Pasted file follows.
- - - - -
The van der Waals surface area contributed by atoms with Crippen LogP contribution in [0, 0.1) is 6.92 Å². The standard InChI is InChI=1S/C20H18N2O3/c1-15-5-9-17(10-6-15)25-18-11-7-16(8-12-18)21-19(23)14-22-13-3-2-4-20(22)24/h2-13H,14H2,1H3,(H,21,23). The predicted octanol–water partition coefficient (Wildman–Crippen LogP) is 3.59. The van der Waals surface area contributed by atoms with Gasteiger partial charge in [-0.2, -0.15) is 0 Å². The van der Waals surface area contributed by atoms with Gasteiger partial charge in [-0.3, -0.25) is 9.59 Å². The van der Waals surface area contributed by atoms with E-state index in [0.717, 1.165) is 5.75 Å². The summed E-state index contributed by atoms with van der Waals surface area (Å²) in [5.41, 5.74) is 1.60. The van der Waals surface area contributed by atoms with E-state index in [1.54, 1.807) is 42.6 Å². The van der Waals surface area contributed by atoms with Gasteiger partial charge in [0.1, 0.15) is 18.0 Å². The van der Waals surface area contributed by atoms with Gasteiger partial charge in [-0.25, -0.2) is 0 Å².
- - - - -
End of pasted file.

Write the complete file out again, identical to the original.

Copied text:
The van der Waals surface area contributed by atoms with Crippen LogP contribution in [0, 0.1) is 6.92 Å². The standard InChI is InChI=1S/C20H18N2O3/c1-15-5-9-17(10-6-15)25-18-11-7-16(8-12-18)21-19(23)14-22-13-3-2-4-20(22)24/h2-13H,14H2,1H3,(H,21,23). The predicted octanol–water partition coefficient (Wildman–Crippen LogP) is 3.59. The van der Waals surface area contributed by atoms with Gasteiger partial charge in [-0.2, -0.15) is 0 Å². The van der Waals surface area contributed by atoms with Gasteiger partial charge in [-0.3, -0.25) is 9.59 Å². The van der Waals surface area contributed by atoms with E-state index in [0.717, 1.165) is 5.75 Å². The summed E-state index contributed by atoms with van der Waals surface area (Å²) in [5.41, 5.74) is 1.60. The van der Waals surface area contributed by atoms with E-state index in [1.54, 1.807) is 42.6 Å². The van der Waals surface area contributed by atoms with Gasteiger partial charge in [0.1, 0.15) is 18.0 Å². The van der Waals surface area contributed by atoms with Gasteiger partial charge in [-0.25, -0.2) is 0 Å².